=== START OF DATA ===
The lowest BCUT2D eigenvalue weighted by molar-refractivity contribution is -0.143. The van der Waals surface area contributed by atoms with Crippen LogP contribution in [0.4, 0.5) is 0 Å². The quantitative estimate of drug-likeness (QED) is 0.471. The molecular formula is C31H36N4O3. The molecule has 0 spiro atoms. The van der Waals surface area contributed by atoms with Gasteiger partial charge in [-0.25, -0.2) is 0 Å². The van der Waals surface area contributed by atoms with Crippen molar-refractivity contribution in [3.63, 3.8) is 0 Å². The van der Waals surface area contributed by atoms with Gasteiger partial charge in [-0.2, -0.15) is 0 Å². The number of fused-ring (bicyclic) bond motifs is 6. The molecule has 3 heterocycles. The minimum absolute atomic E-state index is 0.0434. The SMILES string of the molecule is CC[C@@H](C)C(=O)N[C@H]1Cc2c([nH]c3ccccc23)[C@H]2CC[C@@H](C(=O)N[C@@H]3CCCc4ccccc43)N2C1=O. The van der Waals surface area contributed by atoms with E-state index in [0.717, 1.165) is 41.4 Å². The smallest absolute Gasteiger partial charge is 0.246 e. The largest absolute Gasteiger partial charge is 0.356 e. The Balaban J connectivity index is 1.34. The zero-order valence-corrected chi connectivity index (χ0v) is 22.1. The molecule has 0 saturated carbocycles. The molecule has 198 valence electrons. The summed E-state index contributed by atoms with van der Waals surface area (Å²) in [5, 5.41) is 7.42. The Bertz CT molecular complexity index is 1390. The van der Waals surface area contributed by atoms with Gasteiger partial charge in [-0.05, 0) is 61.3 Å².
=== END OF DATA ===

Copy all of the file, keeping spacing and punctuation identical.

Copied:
The lowest BCUT2D eigenvalue weighted by molar-refractivity contribution is -0.143. The van der Waals surface area contributed by atoms with Crippen LogP contribution in [0.4, 0.5) is 0 Å². The quantitative estimate of drug-likeness (QED) is 0.471. The molecular formula is C31H36N4O3. The molecule has 0 spiro atoms. The van der Waals surface area contributed by atoms with Gasteiger partial charge in [-0.25, -0.2) is 0 Å². The van der Waals surface area contributed by atoms with Crippen molar-refractivity contribution in [3.63, 3.8) is 0 Å². The van der Waals surface area contributed by atoms with Gasteiger partial charge in [-0.2, -0.15) is 0 Å². The number of fused-ring (bicyclic) bond motifs is 6. The molecule has 3 heterocycles. The minimum absolute atomic E-state index is 0.0434. The SMILES string of the molecule is CC[C@@H](C)C(=O)N[C@H]1Cc2c([nH]c3ccccc23)[C@H]2CC[C@@H](C(=O)N[C@@H]3CCCc4ccccc43)N2C1=O. The van der Waals surface area contributed by atoms with E-state index in [0.717, 1.165) is 41.4 Å². The smallest absolute Gasteiger partial charge is 0.246 e. The largest absolute Gasteiger partial charge is 0.356 e. The Balaban J connectivity index is 1.34. The zero-order valence-corrected chi connectivity index (χ0v) is 22.1. The molecule has 0 saturated carbocycles. The molecule has 198 valence electrons. The summed E-state index contributed by atoms with van der Waals surface area (Å²) in [5, 5.41) is 7.42. The Bertz CT molecular complexity index is 1390. The van der Waals surface area contributed by atoms with Gasteiger partial charge in [-0.05, 0) is 61.3 Å².